Phytoremediation is a process through which the integration of plant-based systems treats environmental problems by removing, degrading or metabolizing toxins from the air, water, and soil, thereby rendering them harmless. Phytoremediation as a means to increase human health and well-being at many scales in urban contexts is a quickly evolving area of inquiry.
Urbanization has led to a multitude of environmental, systemic factors that degrade both indoor and outdoor air quality, thereby adversely impacting building energy use, and human health and wellbeing. The impacts of urban development patterns on microbial diversity and interrelated human health indicators is a related and rapidly emerging area of scientific inquiry. Strategies for integrating large scale plant-based air handling systems into buildings are showing early promise to address air quality and related energy use and may be able to address identified challenges in built environment microbiome while offering a range of other environmental, material life cycle and energy benefits associated with an increase in urban vegetation. However, the complexity of interactions between living systems and environmental control systems is such that there remain substantial gaps in the knowledge, thus continuing to impede both the value characterization and implementation of these systems.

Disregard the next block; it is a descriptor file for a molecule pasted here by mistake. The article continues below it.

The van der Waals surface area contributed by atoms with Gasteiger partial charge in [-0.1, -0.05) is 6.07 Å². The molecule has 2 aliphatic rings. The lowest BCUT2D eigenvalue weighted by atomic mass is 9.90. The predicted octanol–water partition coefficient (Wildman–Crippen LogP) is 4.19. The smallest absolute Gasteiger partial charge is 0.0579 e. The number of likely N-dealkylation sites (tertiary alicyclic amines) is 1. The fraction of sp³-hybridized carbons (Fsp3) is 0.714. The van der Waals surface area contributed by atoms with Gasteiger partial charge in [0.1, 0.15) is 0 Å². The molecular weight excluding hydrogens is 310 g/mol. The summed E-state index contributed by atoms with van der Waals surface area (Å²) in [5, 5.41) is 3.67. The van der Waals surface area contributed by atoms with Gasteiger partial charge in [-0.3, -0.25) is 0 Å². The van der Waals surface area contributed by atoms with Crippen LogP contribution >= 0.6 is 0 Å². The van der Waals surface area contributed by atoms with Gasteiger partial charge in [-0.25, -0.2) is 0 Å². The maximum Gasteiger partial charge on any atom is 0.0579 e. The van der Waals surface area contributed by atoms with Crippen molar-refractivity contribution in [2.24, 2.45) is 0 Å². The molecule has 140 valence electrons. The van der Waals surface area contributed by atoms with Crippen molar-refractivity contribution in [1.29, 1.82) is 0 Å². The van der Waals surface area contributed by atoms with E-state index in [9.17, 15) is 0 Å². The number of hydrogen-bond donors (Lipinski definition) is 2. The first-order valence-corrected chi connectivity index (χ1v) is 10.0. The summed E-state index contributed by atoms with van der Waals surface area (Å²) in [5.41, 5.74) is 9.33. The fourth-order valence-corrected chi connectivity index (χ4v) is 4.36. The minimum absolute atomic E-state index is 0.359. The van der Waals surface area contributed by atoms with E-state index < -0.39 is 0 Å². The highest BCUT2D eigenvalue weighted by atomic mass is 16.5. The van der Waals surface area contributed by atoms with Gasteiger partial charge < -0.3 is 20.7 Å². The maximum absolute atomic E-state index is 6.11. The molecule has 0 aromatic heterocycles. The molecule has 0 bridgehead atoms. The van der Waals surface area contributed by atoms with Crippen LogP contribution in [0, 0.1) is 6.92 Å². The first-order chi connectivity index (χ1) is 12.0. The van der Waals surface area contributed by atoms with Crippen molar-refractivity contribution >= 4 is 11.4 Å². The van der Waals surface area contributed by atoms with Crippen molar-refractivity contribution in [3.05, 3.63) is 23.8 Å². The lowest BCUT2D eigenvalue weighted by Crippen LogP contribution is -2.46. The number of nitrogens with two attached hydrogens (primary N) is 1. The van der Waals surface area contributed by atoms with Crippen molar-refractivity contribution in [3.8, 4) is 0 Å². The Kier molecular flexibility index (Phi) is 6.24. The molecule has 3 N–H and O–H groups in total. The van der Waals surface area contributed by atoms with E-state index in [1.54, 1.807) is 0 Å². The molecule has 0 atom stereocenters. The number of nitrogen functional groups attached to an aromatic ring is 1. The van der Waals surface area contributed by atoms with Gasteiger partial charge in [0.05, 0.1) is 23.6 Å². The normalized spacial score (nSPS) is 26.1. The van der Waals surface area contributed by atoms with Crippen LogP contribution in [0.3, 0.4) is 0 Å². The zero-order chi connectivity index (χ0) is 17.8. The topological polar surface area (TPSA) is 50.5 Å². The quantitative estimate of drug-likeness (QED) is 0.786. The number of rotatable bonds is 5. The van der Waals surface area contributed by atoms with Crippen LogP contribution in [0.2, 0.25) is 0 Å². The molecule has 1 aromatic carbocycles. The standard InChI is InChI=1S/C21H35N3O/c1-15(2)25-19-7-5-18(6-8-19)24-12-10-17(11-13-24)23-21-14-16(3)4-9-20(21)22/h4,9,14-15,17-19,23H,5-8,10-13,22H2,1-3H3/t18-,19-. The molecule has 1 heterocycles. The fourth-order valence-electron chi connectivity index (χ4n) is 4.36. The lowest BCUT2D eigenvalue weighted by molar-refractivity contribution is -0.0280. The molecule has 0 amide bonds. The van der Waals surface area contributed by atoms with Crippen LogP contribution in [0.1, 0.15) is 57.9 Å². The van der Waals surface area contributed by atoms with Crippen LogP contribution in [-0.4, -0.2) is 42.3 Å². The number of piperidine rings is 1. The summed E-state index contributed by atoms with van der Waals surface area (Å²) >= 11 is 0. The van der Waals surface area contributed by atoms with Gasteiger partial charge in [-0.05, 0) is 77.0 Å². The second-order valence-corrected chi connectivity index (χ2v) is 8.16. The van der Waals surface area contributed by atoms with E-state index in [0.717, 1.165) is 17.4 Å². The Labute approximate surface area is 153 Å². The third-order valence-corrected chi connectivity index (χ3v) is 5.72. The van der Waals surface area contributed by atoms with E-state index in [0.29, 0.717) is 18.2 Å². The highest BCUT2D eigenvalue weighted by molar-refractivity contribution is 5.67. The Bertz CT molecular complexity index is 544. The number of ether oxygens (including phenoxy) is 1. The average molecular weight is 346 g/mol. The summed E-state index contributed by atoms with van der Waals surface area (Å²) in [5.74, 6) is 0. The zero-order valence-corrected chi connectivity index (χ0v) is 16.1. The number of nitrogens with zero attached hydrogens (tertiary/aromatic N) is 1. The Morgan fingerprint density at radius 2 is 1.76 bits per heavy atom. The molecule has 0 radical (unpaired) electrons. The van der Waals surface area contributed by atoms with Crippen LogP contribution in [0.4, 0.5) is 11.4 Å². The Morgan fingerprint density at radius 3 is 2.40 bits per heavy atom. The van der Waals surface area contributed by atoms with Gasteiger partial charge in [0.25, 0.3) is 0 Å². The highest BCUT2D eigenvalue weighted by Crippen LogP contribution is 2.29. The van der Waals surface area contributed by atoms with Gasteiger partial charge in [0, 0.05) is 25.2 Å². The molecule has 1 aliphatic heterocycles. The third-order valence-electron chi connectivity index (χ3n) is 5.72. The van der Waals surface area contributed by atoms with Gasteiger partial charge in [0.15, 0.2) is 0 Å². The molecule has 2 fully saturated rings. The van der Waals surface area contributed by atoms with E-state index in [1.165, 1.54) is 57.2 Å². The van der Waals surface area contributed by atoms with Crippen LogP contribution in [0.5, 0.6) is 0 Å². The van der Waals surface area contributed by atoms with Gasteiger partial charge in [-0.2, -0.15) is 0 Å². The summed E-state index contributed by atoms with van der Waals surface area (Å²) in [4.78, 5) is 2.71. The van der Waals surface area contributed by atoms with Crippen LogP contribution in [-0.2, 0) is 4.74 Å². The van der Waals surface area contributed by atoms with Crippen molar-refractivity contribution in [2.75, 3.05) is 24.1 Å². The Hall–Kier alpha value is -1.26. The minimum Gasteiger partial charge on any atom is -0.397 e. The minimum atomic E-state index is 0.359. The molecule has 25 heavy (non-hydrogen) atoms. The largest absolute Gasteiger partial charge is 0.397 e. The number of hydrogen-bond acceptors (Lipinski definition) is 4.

Sponsorship to Date:
Anna Dyson, Jason Vollen, Ahu Aydogan, Matt Gindlesparger, Jefferson Ellinger, Peter Stark, Ted Nagi, Tyler Stout, Josh Draper, Mandi Pretorius, Phoebe Mankiewicz, Paul Mankiewicz, Christina Ciardullo, Cynthia Collins, Divya Ravichandar, Alicia Walf, Mae-ling Lokko, Ranjit Arpels-Josiah, Katrina Estacio, Rohit Chitale, Andrew Rosner, Nina Wilson, Nancy Diniz, Ben Feagin, Paulo Pinheiro, John Erickson, Kristin Bennett, Beizhan Yan, Qiang Yang, Connor Pinson, Andreas Theodoridis, Naomi Keena, Mohamed, Aly, Justin Shultz, Marianne Nyman, Tessa Pocock, Kenton Philips.
NYU, RPI, ANL, Columbia Lamont Earth Observatory
Aydogan, A., Dyson, A., Montoya, L.D. “From a Lab Scale to the Building Scale: Formaldehyde Removal by a Plant Module,” in Proceedings of Healthy Buildings 2015 America, (2015).
Wrobetz A., Aydogan Akseli, A., and Montoya, L.D. “Physical and Biological Characterization of Porous Media for VOC Removal,” in Proceedings of American Association for Aerosol Research 34th Annual Conference, (2015).
Dyson, A., Aydogan, A., Vollen J., Nyman, M., Bird, J. “Building-Integrated Active Modular Phytoremediation System,” in Proceedings of the American Institute of Chemical Engineers (AIChE) Annual Meeting, 32d (2013).
Aydogan, Ahu, and Lupita D. Montoya. 2011. "Formaldehyde Removal by Common Indoor Plant Species and Various Growing Media." Atmospheric Environment 45 (16): 2675-82. doi:10.1016/j.atmosenv.2011.02.062.